Beyond the lake, visitors find the camellia garden — once, every known camellia cultivar grew here. The rose arbor makes a graceful arc, stretching 150 feet. The live oaks dip their branches to the ground. Follow the curving walkways to the spring garden, step up through the coquina arch, and enter what would have been the Joneses’ front yard. Imagine that rambling house; listen for the crunch of carriage wheels on the shell drive.

On almost any weekday, visitors hear children laughing. Each year, more than 7,000 students visit. Third-grade students dig in the soil, learning about carnivorous plants and seed dispersal; while eighth-grade students learn about water quality and wetland ecology. The Airlie educational staff ensures that future generations learn to love and care for the tidal creek, forest, and freshwater-lake ecosystems.

Along the creek, 4,000 square feet of oyster-reef habitat and a swath of salt-marsh cordgrass clean the water, provide fish habitat, and limit shoreline erosion. In the woodlands, dead trees remain, providing nesting sites for birds and other creatures. Visitors take bird walks and learn to identify more than 160 species that call Airlie home — egrets, kingfishers, ospreys, indigos, and red-cockaded woodpeckers.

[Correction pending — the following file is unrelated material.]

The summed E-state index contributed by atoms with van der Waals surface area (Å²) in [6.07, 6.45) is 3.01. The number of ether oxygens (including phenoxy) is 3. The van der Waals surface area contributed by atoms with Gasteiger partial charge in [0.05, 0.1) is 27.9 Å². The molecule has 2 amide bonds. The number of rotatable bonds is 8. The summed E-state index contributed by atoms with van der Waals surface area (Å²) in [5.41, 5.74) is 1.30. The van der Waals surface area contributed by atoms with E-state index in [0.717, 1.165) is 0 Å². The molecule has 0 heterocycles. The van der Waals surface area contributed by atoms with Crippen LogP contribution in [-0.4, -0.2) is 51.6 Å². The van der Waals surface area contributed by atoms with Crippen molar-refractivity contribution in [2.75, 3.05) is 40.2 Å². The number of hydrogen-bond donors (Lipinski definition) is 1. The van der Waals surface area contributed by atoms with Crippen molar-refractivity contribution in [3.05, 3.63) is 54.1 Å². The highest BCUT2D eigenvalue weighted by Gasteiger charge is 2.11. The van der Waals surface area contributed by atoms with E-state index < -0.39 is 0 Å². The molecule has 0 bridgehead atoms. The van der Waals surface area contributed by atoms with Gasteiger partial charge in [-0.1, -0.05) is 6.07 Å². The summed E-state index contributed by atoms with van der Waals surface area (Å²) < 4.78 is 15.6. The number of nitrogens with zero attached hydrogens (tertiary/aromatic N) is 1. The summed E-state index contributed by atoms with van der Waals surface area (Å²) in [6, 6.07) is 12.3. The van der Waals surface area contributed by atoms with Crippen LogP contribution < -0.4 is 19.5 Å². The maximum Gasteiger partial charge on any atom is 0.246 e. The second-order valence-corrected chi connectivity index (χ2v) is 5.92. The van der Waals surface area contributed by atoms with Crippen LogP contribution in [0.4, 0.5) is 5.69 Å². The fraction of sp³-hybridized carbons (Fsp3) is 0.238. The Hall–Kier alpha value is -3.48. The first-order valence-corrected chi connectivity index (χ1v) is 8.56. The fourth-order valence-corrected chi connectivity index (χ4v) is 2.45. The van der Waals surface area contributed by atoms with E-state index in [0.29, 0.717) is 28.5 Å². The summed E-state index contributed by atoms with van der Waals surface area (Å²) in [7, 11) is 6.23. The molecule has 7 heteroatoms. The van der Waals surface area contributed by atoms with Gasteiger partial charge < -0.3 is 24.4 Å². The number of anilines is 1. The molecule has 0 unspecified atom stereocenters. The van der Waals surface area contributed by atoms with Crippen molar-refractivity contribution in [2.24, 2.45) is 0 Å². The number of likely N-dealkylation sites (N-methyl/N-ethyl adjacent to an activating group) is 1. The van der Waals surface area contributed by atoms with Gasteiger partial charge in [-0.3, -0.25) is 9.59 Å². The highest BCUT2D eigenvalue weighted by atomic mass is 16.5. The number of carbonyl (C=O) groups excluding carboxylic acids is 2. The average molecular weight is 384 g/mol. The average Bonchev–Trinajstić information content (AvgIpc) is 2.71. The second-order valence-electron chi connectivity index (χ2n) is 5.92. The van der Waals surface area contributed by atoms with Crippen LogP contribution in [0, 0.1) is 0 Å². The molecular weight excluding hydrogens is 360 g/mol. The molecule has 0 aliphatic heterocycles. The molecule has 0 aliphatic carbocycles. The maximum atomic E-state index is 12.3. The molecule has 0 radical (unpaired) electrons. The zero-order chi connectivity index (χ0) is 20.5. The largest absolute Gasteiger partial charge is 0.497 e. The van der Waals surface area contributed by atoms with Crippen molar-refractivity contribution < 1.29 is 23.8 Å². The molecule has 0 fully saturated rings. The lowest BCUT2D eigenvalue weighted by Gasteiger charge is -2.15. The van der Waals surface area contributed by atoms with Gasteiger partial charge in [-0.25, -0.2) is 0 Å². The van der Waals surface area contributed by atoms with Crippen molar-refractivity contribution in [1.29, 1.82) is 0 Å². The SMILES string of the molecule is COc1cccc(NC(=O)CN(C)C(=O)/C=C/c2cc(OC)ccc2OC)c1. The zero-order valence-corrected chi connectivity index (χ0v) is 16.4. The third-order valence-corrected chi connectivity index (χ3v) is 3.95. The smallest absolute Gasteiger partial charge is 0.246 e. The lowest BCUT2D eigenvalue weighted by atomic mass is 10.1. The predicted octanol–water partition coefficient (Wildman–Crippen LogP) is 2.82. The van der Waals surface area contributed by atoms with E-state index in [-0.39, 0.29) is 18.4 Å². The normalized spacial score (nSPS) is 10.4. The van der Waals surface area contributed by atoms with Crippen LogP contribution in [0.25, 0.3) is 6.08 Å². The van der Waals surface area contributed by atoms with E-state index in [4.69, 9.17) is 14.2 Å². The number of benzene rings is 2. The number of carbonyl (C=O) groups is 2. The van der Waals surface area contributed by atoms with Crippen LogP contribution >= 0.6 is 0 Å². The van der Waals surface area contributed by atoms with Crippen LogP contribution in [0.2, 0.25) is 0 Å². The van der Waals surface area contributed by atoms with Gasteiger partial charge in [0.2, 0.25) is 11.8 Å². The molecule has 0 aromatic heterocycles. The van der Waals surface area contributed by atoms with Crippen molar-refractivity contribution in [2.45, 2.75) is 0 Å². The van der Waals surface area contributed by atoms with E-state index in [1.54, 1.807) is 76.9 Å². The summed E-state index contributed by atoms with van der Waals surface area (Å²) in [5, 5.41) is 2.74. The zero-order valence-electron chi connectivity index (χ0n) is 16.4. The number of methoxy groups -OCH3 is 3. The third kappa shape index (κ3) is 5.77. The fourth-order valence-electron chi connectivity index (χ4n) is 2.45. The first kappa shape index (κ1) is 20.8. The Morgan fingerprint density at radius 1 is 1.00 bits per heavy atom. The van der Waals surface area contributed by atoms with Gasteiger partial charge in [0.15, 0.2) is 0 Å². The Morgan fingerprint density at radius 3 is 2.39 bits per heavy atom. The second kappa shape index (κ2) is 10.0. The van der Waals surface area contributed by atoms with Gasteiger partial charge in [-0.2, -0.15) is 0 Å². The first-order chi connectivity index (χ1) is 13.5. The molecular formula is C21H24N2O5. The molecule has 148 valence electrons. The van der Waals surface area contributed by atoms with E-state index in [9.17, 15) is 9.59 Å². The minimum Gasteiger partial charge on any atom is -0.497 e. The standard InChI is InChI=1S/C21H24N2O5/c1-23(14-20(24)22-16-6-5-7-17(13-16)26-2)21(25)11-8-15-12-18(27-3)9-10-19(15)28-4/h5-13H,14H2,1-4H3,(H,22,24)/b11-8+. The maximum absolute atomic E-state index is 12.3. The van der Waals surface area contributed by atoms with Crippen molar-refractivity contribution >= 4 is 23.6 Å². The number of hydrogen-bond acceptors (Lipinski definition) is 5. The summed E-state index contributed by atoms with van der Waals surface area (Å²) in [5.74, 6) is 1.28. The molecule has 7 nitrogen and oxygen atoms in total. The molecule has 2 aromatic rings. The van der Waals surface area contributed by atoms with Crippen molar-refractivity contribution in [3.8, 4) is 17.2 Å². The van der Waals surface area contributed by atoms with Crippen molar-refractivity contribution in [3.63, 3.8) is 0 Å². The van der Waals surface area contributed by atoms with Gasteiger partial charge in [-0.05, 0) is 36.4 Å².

On the first and third Friday nights from May through September, guests unroll blankets and picnic as musical groups entertain. Find a spot under the branches of the live oak, close your eyes, and slip away. If you think you spot lights just out of sight, they’re not Sarah’s Japanese lanterns or burning tar barrels now, but the light might be coming from the Bottle Chapel, a beautiful sculpture of colored bottles that celebrates the spirit of Minnie Evans.

Today, the Airlie Oak, draped in moss and resurrection fern, keeps watch. The trunk measures more than 21 feet in diameter — it takes five or six people joining hands to embrace it. Its bark is deeply brown and furrowed, and for the most part, the tree is silent. Sometimes the wind stirs its branches, and in those moments, if you listen closely, you might hear the echo of days past as the tree’s gnarled arms bend down and embrace the garden.

Airlie Gardens
300 Airlie Road
Wilmington, NC 28403
(910) 798-7700

This story was published on Jan 27, 2012

Jill Gerard

Gerard — a poet, essayist, and teacher — enjoys life in Wilmington, finding inspiration in the beauty of the salt marshes and gardens of the Southeast coast.